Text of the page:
Much of the optimism for a wet winter is based on the array of computer models that attempt to predict the future. OK, yes, I fully appreciate the accuracy of weather forecasts is notoriously sketchy beyond five days in the future; true, and in a way this places computerized seasonal forecasts into a special realm of their own, some say closer to The Farmer’s Almanac predictions and those based upon furry caterpillars and squirrel nut-gathering activity.

The “official” seasonal forecasts come from our National Weather Service (NWS) and break the probability of future precipitation into three simple categories: above normal; below normal; and equal chance of rainfall being above or below normal. These computer forecasts use the past to predict the future by drawing upon the last 30 years of weather data. Because many professionals (and I’m one of them) are no longer convinced the past is the best guide to future weather given the effects of global warming with its novel (or unseen before) conditions, these NWS seasonal maps are considered ultra-conservative. But let’s take a look anyway.

Map 1. October-November-December (OND). This 3-month seasonal map shows a dry autumn in most of California through December, with the only above normal rainfall in Southern California. Note, though, the strong drought (below normal rainfall) in far northern California and the Pacific Northwest. One might call this conventional El Niño wisdom, with a wet Southern California early season and a very dry Pacific Northwest.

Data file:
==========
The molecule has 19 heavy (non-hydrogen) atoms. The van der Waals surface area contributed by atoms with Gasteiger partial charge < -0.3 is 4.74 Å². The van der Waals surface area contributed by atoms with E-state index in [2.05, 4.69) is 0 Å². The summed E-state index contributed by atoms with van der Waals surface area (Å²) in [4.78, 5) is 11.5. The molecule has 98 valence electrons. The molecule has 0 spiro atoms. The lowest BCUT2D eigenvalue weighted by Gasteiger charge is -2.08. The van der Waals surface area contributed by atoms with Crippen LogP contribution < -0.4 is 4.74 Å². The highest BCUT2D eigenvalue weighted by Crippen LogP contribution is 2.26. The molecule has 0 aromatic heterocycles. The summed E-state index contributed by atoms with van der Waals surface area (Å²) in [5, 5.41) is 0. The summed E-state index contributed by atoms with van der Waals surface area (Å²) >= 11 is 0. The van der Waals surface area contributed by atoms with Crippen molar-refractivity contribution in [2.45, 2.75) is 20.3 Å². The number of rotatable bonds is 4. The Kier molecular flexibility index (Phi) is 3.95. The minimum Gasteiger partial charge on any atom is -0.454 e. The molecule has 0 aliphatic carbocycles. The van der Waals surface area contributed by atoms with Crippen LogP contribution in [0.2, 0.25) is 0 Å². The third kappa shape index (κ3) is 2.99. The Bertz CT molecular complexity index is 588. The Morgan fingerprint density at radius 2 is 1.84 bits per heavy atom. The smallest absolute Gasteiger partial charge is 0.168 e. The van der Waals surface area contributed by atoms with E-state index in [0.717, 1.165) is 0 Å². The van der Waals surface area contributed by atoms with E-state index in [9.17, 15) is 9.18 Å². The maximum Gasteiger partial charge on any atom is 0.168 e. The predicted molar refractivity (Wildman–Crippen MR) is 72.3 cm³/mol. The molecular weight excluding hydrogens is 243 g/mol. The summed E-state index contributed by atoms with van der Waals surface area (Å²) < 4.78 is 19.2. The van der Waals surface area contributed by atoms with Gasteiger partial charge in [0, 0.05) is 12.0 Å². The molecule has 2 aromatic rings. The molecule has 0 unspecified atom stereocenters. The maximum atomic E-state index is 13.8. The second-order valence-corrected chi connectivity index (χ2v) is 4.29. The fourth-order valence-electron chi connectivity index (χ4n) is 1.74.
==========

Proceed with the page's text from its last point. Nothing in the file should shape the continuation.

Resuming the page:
OND_threemonth

Map 2. December-January-February. The big changes come with the DJF map. Here the above normal line now extends into Northern California. Good news.

DJF_threemonth

Map 3. January-February-March. The JFM map is even better with 50 percent chance of above normal rainfall north of Monterey Bay. Also the 33 percent probability line now includes much of Northern California. Really good news for Shasta Lake and other northern reservoirs.

JFM_threemonth

Map 4. February-March-April. In Northern California El Niño effects are generally greater late in the rainy season, and here we see that as the 33 percent probability line moves north to include all of Northern California.

FMA_threemonth

Even More Optimism: Multi-Model Ensembles (MME)

Several years ago NOAA and NWS began experimenting with a whole new suite of supercomputer seasonal forecast models. Instead of drawing upon past weather and climate for their data, these models are much more dynamic since their algorithms are based not on past data but on current and future weather conditions that then builds forecast outcomes on changed (and changing) conditions. Although still in the experimental stage these MME models are demonstrating good forecasting skills and will mostly likely become the source for NWS “official” seasonal forecasts sometime soon.

Map 5. The MME El Niño Composite Map NDJFM (November thru March). Note that this map has higher rainfall anomalies (that is, wetter) in Northern California than the NWS maps with their Southern California bias. Really, really good news for the north. (No need to be concerned about the white areas right along the California coast for they’re simply data collection issues, not dry forecasts).